I can see in every instant why the Swarovision costs what it costs (very unlike when I have my car serviced and it costs what it costs). It is very obvious comparing for example to the SLC 8x42 and even to the Habicht 8x30W, which is one of my alltime favourites. Contrast, sharpness, flat field and good flare control are not subtleties, they are big wows. I´m sure Swarovski wants the differences to be obvious, which is understandable given the price labels, but which makes me nevertheless feel a bit doubtful about the SLC.

Often the "law of diminishing returns" is cited when discussing the benefits of middle vs top class binoculars. The mathematics may be right, the conclusion could be false. Because with the Swarovision´s images for me it was not like I expected: oh, of course this can only be a bit better. Oh, and why must flat field cost 800.- extra? No - it was: "Holy c...p how good is this.." and as if a veil had been removed. Ultraclarity defined. Congrats to Swarovski for this beautiful masterpiece. No doubt: one of the greatest binoculars.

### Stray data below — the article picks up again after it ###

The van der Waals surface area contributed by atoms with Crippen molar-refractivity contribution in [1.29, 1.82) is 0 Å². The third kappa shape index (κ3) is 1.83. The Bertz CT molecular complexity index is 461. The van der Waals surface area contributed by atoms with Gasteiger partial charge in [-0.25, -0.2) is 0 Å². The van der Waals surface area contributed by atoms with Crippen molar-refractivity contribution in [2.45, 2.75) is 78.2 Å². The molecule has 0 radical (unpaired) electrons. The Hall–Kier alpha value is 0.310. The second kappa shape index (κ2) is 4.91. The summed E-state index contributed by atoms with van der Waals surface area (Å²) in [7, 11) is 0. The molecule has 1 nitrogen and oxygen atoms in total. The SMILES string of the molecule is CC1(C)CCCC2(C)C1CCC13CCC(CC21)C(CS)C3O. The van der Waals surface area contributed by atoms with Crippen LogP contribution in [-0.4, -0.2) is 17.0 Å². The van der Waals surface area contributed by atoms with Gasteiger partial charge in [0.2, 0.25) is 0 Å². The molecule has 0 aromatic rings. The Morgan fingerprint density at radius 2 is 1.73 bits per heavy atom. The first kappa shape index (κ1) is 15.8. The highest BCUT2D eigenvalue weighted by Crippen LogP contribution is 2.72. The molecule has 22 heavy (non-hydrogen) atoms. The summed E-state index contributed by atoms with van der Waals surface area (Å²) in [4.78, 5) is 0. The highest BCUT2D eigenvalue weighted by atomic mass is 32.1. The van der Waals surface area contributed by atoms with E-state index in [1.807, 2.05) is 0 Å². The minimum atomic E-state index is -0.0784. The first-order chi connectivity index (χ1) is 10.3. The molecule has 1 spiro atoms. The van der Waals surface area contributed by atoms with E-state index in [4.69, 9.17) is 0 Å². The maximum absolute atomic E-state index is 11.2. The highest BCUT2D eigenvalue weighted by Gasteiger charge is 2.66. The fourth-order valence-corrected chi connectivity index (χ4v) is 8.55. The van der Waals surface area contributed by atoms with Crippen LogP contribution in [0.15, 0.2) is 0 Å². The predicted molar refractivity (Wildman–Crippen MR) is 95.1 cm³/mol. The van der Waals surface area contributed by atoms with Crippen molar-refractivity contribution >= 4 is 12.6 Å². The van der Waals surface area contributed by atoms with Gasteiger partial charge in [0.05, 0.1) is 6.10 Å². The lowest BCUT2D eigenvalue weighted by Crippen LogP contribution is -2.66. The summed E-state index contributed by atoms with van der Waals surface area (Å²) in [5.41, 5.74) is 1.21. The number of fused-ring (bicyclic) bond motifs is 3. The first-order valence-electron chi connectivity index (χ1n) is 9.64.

What others say

Kimmo Absetz´ review is simply superb and his findings and conclusions are almost identical to mine: "... in a direct comparison, (the Swarovision) easily makes other top binoculars look a little subdued."

What I saw differently:

- My sample has at least the same resolving power as the best competitors in my test pool.

- An excellent tripod adapter has since been introduced by Swarovski.